EngSci-ET-110: Effect of start-stop engine operation on the friction and wear behaviour of automotive piston ring and cylinder liner materials
In the drive to reduce emissions and improve fuel efficiency, automotive manufacturers have introduced numerous engine management technologies such as cylinder deactivation, start-stop or hybrid operating schedules. Whilst these technologies have a significant impact on fuel economy and exhaust emissions, the effect on the friction and wear lifetime of internal engine components such as the ring pack or cylinder wall is less well known. Such components rely on the generation of an elastic hydrodynamic or full fluid film to protect them from sliding asperity contacts and keep frictional energy dissipation and surface wear to a minimum. However, formation of an EHL fluid film requires relative movement between surfaces. Little work has been done to investigate the effect of repeated velocity interruption where boundary lubrication conditions will necessarily prevail. This PhD will investigate the fundamentals of lubricated start-stop sliding on the friction and wear behaviour of automotive engine materials using a number of laboratory based test equipment. A range of surface characterisation techniques such as non-contact optical profilometry, scanning electron microscopy and focused ion beam - secondary ion mass spectrometry will be used to determine surface damage evolution and the effectiveness of chemical additives under transient contact conditions.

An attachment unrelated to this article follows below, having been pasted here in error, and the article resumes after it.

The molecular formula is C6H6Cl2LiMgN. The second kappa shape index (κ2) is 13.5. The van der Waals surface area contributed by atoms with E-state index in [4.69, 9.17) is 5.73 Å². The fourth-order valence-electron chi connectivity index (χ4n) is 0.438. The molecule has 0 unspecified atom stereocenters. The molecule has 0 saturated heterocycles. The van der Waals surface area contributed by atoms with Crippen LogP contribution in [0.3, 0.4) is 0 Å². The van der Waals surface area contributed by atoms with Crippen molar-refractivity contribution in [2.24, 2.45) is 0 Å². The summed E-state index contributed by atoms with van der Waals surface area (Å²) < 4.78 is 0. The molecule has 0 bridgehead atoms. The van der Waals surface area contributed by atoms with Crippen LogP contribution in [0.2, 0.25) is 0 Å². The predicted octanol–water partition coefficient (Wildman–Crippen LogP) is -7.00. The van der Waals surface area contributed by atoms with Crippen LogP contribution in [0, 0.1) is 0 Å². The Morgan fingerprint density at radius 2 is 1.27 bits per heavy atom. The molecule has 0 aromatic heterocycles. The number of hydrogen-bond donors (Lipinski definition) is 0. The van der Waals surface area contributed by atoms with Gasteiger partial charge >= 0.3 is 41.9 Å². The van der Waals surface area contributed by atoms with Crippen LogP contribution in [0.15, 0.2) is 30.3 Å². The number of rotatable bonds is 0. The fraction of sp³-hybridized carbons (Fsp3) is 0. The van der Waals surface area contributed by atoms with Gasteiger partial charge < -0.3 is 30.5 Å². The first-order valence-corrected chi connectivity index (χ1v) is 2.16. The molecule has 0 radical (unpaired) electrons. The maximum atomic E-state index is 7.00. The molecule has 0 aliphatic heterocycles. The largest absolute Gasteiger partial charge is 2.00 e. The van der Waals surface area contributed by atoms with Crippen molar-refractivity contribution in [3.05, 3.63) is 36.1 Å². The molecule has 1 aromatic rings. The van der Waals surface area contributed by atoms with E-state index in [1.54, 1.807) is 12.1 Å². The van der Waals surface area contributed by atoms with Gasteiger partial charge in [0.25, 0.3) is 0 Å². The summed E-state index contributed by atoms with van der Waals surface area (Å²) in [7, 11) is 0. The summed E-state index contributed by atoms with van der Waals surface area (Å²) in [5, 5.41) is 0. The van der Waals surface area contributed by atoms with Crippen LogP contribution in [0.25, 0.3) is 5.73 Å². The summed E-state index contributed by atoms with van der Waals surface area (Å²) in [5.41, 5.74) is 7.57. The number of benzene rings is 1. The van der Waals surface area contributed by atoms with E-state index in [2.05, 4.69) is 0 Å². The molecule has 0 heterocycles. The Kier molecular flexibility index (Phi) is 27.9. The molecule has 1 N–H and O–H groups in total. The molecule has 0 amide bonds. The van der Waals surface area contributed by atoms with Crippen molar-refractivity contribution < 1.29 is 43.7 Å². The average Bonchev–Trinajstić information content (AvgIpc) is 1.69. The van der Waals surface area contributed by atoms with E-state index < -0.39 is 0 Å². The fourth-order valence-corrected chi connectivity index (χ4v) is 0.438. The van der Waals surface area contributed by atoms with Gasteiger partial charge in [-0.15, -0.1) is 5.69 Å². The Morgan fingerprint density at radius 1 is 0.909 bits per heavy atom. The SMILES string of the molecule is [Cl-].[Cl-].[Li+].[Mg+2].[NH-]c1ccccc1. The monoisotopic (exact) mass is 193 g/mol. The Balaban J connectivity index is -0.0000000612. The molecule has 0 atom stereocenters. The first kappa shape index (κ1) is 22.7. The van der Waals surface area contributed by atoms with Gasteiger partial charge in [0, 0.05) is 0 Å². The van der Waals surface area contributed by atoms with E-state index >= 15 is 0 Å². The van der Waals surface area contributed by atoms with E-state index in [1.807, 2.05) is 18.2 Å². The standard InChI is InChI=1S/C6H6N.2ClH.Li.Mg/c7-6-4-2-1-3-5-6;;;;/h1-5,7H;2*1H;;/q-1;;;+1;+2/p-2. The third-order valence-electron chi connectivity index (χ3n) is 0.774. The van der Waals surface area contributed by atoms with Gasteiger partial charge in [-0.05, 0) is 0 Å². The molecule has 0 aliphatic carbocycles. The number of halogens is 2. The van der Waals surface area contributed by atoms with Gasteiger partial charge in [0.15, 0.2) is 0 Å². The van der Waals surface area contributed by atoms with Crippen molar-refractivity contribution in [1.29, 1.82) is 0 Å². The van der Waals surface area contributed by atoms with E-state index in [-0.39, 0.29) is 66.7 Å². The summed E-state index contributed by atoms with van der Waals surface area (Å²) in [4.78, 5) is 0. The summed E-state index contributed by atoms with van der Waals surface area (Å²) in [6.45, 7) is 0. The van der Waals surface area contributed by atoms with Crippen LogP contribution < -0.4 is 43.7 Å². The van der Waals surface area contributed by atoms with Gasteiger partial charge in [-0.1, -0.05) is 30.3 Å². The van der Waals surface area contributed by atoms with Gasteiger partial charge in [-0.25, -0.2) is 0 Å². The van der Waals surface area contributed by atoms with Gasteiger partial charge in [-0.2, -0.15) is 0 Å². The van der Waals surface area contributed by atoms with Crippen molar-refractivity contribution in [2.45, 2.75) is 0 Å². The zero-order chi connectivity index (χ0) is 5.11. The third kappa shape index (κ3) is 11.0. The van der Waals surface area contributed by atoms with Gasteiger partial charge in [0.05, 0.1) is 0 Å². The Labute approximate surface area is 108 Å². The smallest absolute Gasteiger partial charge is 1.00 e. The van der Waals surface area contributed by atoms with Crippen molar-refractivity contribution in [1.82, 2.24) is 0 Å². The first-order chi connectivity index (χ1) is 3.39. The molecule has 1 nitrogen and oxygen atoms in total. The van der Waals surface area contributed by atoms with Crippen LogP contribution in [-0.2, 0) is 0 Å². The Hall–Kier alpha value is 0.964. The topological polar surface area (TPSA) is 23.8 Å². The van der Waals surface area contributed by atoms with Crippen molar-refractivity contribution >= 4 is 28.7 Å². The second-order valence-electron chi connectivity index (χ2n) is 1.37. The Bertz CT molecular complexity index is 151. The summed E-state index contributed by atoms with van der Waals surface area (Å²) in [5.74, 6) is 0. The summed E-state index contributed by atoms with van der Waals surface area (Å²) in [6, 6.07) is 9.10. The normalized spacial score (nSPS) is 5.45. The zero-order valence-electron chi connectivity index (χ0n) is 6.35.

If you wish to discuss any details of the project informally, please contact Dr John Walker, Energy research group, Email: firstname.lastname@example.org, Tel: +44 (0) 2380 59 3671.
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